Tuesday, May 19, 2009

Two Bad Kings and Two Bad Presidents

The June 2009 issue of Presidential Studies Quarterly has an intriguing article. It is Two Bad Kings and Two Bad Presidents by Philip Abbott of Wayne State University. The abstract reads, "One of the rewards for those engaged in presidential studies is the opportunity to rank presidents. Identifying great presidents is often the focus of this pastime. As important, perhaps—and as engaging—is the identification of bad presidents. Is their "badness" the polar opposite of "greatness"? Is badness easier or more difficult to define than greatness? Based on the insights found in Shakespeare's treatment of two bad kings, I identify two kinds of bad presidents and suggest that the relationship between great presidents and bad ones is a complex one that may lead us to revaluate what makes some presidents great."

The two bad kings are Richard II and Richard III. The two bad presidents are James Buchanan and Richard Nixon.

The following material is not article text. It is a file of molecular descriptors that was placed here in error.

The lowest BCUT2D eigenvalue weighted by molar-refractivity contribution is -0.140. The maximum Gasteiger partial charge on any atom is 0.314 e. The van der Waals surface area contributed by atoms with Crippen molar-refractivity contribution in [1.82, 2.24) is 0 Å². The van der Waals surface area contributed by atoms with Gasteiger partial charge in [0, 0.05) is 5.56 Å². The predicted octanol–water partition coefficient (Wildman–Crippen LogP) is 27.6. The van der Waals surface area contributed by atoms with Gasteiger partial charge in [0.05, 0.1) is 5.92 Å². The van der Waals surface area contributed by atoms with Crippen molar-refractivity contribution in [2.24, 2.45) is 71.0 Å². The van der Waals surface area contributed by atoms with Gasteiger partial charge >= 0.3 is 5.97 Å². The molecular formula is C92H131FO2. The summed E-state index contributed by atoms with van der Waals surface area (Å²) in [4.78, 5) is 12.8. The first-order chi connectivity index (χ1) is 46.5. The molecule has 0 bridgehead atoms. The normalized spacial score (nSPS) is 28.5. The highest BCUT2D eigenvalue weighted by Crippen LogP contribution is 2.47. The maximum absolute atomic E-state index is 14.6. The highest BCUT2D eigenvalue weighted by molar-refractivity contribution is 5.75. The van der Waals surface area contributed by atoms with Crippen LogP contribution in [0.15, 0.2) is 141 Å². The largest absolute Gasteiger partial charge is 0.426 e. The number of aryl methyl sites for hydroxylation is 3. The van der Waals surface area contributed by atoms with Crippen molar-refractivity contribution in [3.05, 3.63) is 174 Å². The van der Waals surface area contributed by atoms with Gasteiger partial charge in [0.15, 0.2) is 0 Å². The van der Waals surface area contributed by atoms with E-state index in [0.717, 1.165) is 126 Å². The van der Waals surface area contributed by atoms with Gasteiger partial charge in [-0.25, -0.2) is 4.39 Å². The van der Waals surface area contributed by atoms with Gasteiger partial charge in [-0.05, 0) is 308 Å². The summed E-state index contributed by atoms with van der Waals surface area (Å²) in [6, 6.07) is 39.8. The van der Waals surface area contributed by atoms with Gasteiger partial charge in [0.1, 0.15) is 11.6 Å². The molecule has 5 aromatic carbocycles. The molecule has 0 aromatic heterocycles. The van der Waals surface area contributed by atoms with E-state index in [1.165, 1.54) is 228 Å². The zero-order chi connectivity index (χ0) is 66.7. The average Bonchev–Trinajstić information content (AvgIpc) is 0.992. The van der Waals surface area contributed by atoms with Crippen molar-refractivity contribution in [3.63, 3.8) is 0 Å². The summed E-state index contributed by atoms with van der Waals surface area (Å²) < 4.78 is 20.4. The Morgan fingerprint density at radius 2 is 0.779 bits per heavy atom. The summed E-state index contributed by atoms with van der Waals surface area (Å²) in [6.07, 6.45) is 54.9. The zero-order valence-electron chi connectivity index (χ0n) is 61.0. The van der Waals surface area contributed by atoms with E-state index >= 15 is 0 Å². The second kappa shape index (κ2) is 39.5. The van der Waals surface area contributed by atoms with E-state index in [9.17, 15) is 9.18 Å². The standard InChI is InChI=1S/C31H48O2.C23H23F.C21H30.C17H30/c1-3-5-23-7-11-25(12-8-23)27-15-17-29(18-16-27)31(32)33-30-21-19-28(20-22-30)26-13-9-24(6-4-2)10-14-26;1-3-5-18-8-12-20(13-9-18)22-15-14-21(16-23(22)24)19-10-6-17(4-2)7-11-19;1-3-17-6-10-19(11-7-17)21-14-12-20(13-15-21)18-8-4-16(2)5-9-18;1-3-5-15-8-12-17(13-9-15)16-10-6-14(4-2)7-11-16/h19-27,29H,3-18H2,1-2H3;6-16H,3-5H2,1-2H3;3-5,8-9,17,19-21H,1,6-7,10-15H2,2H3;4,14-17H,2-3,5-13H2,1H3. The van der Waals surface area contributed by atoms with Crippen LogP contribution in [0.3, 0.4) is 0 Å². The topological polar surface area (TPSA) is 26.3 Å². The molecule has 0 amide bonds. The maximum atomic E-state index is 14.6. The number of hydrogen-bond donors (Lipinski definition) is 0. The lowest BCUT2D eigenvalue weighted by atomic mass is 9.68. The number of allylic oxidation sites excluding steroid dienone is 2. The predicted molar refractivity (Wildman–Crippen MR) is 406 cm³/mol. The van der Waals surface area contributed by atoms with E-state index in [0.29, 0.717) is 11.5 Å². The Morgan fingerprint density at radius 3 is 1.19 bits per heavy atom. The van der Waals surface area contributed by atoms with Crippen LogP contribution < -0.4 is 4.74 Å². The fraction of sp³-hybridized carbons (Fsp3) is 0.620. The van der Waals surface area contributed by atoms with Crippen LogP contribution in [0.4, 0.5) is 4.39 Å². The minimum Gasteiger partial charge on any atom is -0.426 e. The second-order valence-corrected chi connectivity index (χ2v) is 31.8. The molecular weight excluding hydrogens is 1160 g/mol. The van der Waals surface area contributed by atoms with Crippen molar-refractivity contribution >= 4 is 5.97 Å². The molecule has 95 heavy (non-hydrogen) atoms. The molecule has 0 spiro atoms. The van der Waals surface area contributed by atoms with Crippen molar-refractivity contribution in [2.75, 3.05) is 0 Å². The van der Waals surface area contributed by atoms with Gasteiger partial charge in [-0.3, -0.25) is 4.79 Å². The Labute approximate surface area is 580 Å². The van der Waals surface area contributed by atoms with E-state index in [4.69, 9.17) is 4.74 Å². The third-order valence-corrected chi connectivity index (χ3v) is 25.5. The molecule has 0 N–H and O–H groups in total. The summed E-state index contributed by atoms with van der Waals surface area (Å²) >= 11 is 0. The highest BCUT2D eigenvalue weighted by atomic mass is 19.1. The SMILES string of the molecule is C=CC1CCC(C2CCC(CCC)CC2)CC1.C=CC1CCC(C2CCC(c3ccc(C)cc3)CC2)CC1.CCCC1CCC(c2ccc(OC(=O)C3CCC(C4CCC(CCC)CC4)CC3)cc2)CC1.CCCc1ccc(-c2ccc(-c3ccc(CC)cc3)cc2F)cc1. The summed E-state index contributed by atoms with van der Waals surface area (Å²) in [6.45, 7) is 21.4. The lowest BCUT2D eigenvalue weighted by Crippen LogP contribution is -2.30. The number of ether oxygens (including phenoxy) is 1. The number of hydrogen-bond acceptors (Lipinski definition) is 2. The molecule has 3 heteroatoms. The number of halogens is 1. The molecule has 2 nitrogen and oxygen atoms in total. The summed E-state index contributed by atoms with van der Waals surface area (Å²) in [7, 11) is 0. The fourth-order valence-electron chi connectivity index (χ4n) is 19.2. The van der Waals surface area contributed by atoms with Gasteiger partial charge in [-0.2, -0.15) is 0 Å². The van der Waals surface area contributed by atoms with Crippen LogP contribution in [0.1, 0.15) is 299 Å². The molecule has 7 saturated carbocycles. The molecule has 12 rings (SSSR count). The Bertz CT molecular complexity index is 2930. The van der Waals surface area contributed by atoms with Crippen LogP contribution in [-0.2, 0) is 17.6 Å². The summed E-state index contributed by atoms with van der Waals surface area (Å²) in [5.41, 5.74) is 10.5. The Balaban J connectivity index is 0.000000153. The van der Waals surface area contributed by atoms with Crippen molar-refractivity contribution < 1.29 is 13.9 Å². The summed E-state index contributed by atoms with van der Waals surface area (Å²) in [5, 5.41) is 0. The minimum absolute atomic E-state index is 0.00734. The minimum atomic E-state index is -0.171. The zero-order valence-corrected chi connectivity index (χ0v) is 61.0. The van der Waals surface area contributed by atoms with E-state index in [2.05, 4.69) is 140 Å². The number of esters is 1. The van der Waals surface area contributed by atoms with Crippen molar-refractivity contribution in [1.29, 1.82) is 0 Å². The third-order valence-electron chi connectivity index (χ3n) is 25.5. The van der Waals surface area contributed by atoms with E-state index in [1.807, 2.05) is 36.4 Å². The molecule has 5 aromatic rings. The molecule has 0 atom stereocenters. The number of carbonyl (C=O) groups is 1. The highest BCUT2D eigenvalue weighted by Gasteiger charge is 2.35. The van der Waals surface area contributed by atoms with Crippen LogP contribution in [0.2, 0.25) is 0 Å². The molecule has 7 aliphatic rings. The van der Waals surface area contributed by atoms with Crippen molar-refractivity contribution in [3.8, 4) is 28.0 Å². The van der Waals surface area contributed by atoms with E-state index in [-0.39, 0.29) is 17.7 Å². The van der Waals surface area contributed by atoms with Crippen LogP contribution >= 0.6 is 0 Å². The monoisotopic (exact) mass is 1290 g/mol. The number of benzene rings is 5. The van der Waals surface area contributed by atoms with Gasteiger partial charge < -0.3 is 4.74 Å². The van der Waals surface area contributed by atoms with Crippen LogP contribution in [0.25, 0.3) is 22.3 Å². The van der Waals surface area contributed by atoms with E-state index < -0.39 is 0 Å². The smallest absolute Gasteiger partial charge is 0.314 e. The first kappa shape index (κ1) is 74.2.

In his conclusion, Abbott wrote, "I have suggested that kings and presidents can be bad in at least two ways. They can be inept, and they can be ruthless. They can rely too much on their authority or too much on their power. In both instances, one decision or cluster of decisions is archetypical of their badness. Both, too, seem driven by factors, personal or systemic, which they are unable to resist. In both cases, bad leaders haunt subsequent generations, as did Richard II and Richard III and James Buchanan and Richard Nixon. Citizens must not only cope with the consequences of their actions, but bad leaders also shake confidence in political institutions in general."

The article is not available for free on the Web. You will need to find a copy at a library or have access to a subscription database which has full-text. This article is worth reading though if you are interested in looking at "bad" presidents from another perspective.

1 comment:

coriolan said...

A few years back, playwright William Lees wrote "Nixon's Nixon" - a two-character play with Pres. Nixon and Secretary of State Kissinger on the eve of Nixon's resignation. Lees said that he conceived Nixon as a cross between Richard II and Richard III.

The play can be accessed here:


And of course, there is a small but eloquent minority who argue that Richard III was actually quite a good king, far different that the hyper-Machiavel of the Shakespearean theatre: